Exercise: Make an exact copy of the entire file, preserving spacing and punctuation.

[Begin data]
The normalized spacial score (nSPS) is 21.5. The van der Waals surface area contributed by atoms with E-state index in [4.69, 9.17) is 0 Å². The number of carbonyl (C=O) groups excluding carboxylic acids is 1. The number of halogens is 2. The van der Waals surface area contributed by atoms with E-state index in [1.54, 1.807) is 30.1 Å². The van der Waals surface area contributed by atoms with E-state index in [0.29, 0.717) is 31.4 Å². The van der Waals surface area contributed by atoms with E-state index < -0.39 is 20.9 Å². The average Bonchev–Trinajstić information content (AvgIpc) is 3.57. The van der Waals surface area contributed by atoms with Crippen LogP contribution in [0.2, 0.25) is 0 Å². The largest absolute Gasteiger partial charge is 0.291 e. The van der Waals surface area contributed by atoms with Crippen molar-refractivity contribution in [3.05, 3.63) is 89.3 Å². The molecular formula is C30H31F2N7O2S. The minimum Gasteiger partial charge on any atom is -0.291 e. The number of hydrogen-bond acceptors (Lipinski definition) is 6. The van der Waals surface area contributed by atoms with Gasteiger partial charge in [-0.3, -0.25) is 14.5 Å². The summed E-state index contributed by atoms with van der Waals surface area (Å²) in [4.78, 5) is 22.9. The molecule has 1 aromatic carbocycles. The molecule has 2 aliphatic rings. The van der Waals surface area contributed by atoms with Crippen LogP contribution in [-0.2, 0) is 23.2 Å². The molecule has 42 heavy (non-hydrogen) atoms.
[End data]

The normalized spacial score (nSPS) is 21.5. The van der Waals surface area contributed by atoms with E-state index in [4.69, 9.17) is 0 Å². The number of carbonyl (C=O) groups excluding carboxylic acids is 1. The number of halogens is 2. The van der Waals surface area contributed by atoms with E-state index in [1.54, 1.807) is 30.1 Å². The van der Waals surface area contributed by atoms with E-state index in [0.29, 0.717) is 31.4 Å². The van der Waals surface area contributed by atoms with E-state index < -0.39 is 20.9 Å². The average Bonchev–Trinajstić information content (AvgIpc) is 3.57. The van der Waals surface area contributed by atoms with Crippen LogP contribution in [0.2, 0.25) is 0 Å². The largest absolute Gasteiger partial charge is 0.291 e. The van der Waals surface area contributed by atoms with Crippen molar-refractivity contribution in [3.05, 3.63) is 89.3 Å². The molecular formula is C30H31F2N7O2S. The minimum Gasteiger partial charge on any atom is -0.291 e. The number of hydrogen-bond acceptors (Lipinski definition) is 6. The van der Waals surface area contributed by atoms with Gasteiger partial charge in [-0.3, -0.25) is 14.5 Å². The summed E-state index contributed by atoms with van der Waals surface area (Å²) in [4.78, 5) is 22.9. The molecule has 1 aromatic carbocycles. The molecule has 2 aliphatic rings. The van der Waals surface area contributed by atoms with Crippen LogP contribution in [-0.2, 0) is 23.2 Å². The molecule has 42 heavy (non-hydrogen) atoms.